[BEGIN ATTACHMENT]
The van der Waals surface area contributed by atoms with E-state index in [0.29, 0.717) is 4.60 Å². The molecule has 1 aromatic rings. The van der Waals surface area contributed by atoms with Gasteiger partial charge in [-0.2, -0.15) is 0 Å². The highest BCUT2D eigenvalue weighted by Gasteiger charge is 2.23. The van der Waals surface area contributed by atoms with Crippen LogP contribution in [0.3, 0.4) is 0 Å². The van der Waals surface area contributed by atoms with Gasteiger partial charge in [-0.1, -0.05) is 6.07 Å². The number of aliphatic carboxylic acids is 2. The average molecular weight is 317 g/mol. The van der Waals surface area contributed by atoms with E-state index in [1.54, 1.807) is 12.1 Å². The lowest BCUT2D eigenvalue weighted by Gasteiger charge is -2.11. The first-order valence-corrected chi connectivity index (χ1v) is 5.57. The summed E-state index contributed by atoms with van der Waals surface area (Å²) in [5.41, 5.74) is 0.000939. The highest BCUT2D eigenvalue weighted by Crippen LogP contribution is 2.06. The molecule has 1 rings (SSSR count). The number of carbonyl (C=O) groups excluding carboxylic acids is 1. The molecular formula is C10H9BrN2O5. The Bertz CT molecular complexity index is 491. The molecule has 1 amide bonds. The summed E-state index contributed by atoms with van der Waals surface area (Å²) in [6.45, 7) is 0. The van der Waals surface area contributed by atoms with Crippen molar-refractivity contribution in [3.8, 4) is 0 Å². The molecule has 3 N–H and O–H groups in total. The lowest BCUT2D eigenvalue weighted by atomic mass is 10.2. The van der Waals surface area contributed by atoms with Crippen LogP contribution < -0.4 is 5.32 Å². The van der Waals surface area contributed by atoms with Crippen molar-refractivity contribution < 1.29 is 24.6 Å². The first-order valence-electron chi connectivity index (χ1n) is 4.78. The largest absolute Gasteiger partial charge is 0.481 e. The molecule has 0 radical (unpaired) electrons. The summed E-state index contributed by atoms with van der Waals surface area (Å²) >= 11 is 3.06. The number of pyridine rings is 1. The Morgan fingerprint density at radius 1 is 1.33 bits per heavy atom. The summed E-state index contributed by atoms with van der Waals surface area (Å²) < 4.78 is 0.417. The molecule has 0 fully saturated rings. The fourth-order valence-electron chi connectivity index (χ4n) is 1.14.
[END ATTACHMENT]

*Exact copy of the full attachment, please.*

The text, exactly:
The van der Waals surface area contributed by atoms with E-state index in [0.29, 0.717) is 4.60 Å². The molecule has 1 aromatic rings. The van der Waals surface area contributed by atoms with Gasteiger partial charge in [-0.2, -0.15) is 0 Å². The highest BCUT2D eigenvalue weighted by Gasteiger charge is 2.23. The van der Waals surface area contributed by atoms with Crippen LogP contribution in [0.3, 0.4) is 0 Å². The van der Waals surface area contributed by atoms with Gasteiger partial charge in [-0.1, -0.05) is 6.07 Å². The number of aliphatic carboxylic acids is 2. The average molecular weight is 317 g/mol. The van der Waals surface area contributed by atoms with E-state index in [1.54, 1.807) is 12.1 Å². The lowest BCUT2D eigenvalue weighted by Gasteiger charge is -2.11. The first-order valence-corrected chi connectivity index (χ1v) is 5.57. The summed E-state index contributed by atoms with van der Waals surface area (Å²) in [5.41, 5.74) is 0.000939. The highest BCUT2D eigenvalue weighted by Crippen LogP contribution is 2.06. The molecule has 1 rings (SSSR count). The number of carbonyl (C=O) groups excluding carboxylic acids is 1. The molecular formula is C10H9BrN2O5. The Bertz CT molecular complexity index is 491. The molecule has 1 amide bonds. The summed E-state index contributed by atoms with van der Waals surface area (Å²) in [6.45, 7) is 0. The van der Waals surface area contributed by atoms with Crippen molar-refractivity contribution in [3.8, 4) is 0 Å². The molecule has 3 N–H and O–H groups in total. The lowest BCUT2D eigenvalue weighted by atomic mass is 10.2. The van der Waals surface area contributed by atoms with Crippen LogP contribution < -0.4 is 5.32 Å². The van der Waals surface area contributed by atoms with Crippen molar-refractivity contribution < 1.29 is 24.6 Å². The first-order valence-electron chi connectivity index (χ1n) is 4.78. The largest absolute Gasteiger partial charge is 0.481 e. The molecule has 0 radical (unpaired) electrons. The summed E-state index contributed by atoms with van der Waals surface area (Å²) >= 11 is 3.06. The number of pyridine rings is 1. The Morgan fingerprint density at radius 1 is 1.33 bits per heavy atom. The summed E-state index contributed by atoms with van der Waals surface area (Å²) < 4.78 is 0.417. The molecule has 0 fully saturated rings. The fourth-order valence-electron chi connectivity index (χ4n) is 1.14.